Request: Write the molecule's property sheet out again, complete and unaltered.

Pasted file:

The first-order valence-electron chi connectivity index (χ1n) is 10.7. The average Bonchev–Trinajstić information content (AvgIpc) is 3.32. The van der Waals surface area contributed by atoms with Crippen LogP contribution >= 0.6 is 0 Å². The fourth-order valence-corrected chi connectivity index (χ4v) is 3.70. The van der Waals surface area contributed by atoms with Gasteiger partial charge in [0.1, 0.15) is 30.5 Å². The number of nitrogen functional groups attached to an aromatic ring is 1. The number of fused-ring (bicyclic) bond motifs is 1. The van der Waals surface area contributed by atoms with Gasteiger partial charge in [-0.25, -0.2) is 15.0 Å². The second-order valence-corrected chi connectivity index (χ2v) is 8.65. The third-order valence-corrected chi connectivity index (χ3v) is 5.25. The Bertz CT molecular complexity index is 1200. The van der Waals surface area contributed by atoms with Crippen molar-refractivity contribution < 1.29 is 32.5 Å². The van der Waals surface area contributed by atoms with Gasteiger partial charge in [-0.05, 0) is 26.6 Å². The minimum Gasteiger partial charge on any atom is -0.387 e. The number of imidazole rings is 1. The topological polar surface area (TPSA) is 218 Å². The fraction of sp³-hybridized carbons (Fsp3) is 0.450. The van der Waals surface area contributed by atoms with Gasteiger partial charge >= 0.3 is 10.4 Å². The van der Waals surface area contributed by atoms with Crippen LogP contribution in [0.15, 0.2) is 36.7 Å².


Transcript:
The first-order valence-electron chi connectivity index (χ1n) is 10.7. The average Bonchev–Trinajstić information content (AvgIpc) is 3.32. The van der Waals surface area contributed by atoms with Crippen LogP contribution >= 0.6 is 0 Å². The fourth-order valence-corrected chi connectivity index (χ4v) is 3.70. The van der Waals surface area contributed by atoms with Gasteiger partial charge in [0.1, 0.15) is 30.5 Å². The number of nitrogen functional groups attached to an aromatic ring is 1. The number of fused-ring (bicyclic) bond motifs is 1. The van der Waals surface area contributed by atoms with Gasteiger partial charge in [-0.25, -0.2) is 15.0 Å². The second-order valence-corrected chi connectivity index (χ2v) is 8.65. The third-order valence-corrected chi connectivity index (χ3v) is 5.25. The Bertz CT molecular complexity index is 1200. The van der Waals surface area contributed by atoms with Crippen molar-refractivity contribution < 1.29 is 32.5 Å². The van der Waals surface area contributed by atoms with Gasteiger partial charge in [-0.05, 0) is 26.6 Å². The minimum Gasteiger partial charge on any atom is -0.387 e. The number of imidazole rings is 1. The topological polar surface area (TPSA) is 218 Å². The fraction of sp³-hybridized carbons (Fsp3) is 0.450. The van der Waals surface area contributed by atoms with Gasteiger partial charge >= 0.3 is 10.4 Å². The van der Waals surface area contributed by atoms with Crippen LogP contribution in [0.15, 0.2) is 36.7 Å².